Study method and results are reported following the “Strengthening the Reporting of Observational Studies in Epidemiology” in Supplementary material (STROBE) (20).

3. Results

There were 1,037 adult participants in this cohort study positive for SARS-CoV-2. We excluded 75 participants that did not provide baseline data. We further excluded and participated in the baseline questionnaires. Then, we excluded 171 participants who did not participate in any of the daily questionnaires. Finally, we analyzed 791 participants (Supplementary Figure S1). Missing data ranged from 0 to 44%. The mean (SD) age of the population was 40.0 (12.5) years; 403 (51%) were men. Forty-two participants (5.3%) reported PM. We found that people who reported PM also reported more baseline symptoms, current smoking, and multimorbidity. We did not observe differences in sex, age, education, income, BMI, physical activity, blood group and diabetes (Table 1).


Table 1. Characteristics of the sample population stratified by the use of psychotropic medications.

By comparing men and women, we found that men reported fewer baseline symptoms, were more frequently obese and inactive and were more regularly current smokers with diabetes and polypharmacy than women (Supplementary Table S2).

After testing the latent class model with four different link functions, we found the AIC were 30,958, 22,367, 24, 263 and 21,667 for linear distribution, beta distribution (concave, convex or sigmoïd transformations), spline distribution (5 equidistant knots) and spline with 3 equidistant nodes, respectively. We chose the model with the lowest AIC value, the spline with 3 knots at quantiles. Then, by fitting seven models with 3-equidistant spline models with trajectories from 1 to 7. Supplementary Table 3 details the result of the process of selection of classes. It shows the model with 3 knots fitted with 1 to 7 trajectories. The spline model with 3 knots and four symptom trajectories was chosen (lowest BIC and more than 5% in each class).

Figure 1 shows the four symptom trajectories. “Almost asymptomatic” characterized people with very few baseline symptoms with a course of symptoms that did not increase or decrease. “Quick recovery” characterized people who seemed to recover remarkably well, with slight to moderate symptoms that tended to decline to achieve the same level as “Almost asymptomatic.” “Slow recovery” characterized people with mild to moderate baseline symptoms, with a tendency to recover but less quickly than that observed in the “Quick recovery symptom trajectory. “Persisting symptoms” characterized people who started with moderate or severe symptoms and failed to recover in 2 weeks, remaining at a high abnormal level of symptoms at the end of the follow-up.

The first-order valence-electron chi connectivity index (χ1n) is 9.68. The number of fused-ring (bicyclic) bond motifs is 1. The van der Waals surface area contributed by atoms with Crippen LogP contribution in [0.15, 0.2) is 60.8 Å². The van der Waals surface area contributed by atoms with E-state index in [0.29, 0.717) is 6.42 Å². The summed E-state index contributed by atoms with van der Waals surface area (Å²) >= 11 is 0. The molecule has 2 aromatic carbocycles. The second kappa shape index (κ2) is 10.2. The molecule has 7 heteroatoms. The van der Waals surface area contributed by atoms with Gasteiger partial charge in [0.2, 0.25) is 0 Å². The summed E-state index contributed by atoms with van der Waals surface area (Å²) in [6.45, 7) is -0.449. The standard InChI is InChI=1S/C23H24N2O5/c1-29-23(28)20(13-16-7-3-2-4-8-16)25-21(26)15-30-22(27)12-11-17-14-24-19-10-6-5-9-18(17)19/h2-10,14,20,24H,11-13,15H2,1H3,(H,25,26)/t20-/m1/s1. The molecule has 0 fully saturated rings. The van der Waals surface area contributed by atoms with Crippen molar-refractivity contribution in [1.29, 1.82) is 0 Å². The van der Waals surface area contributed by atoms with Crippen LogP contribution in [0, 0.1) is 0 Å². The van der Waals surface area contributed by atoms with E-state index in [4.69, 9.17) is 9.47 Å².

Figure 1. Symptom trajectories of 791 adults tested positive for SARS-CoV-2. The symptoms were reported (asked from a list of 16 symptoms) at baseline and every day after the baseline during 14 days.

Our model showed that the mean of the true positives was 0.81, with true positives ranging from 0.88 (“Persisting symptoms “trajectory given “Persisting symptoms“) to 0.72 (“Quick recovery” given “Quick recovery”). The mean of the false positives was 0.06 and ranged from 0.18: “Almost asymptomatic” given “Quick recovery” to 0: “Persisting symptoms “given “Almost asymptomatic” and “Persisting symptoms“given “Quick Recovery (Supplementary Figure S2).

The symptom score ranged from 0 to 13 points at baseline, and the median (IQR) was 3.5 (1.5, 5.5) points and varied according to the trajectory. Supplementary Figure S3 shows baseline symptoms for the total sample and by symptom trajectory. The most frequent symptoms at baseline in the total sample were muscle ache (44.6%), other symptoms (41.0%) and cough (36.8%). Baseline symptoms were more frequent in the “Persisting Symptoms” trajectory than in other trajectories. In particular, the pain was frequent in the “Persisting symptoms“trajectory (69.4%) and less frequent in the other trajectories (11.6, 24.2 and 33.5% in the “Almost asymptomatic,” “Quick recovery,” and “Slow recovery” trajectories, respectively. Also, fatigue was overrepresented in the “Persisting Symptoms” trajectory.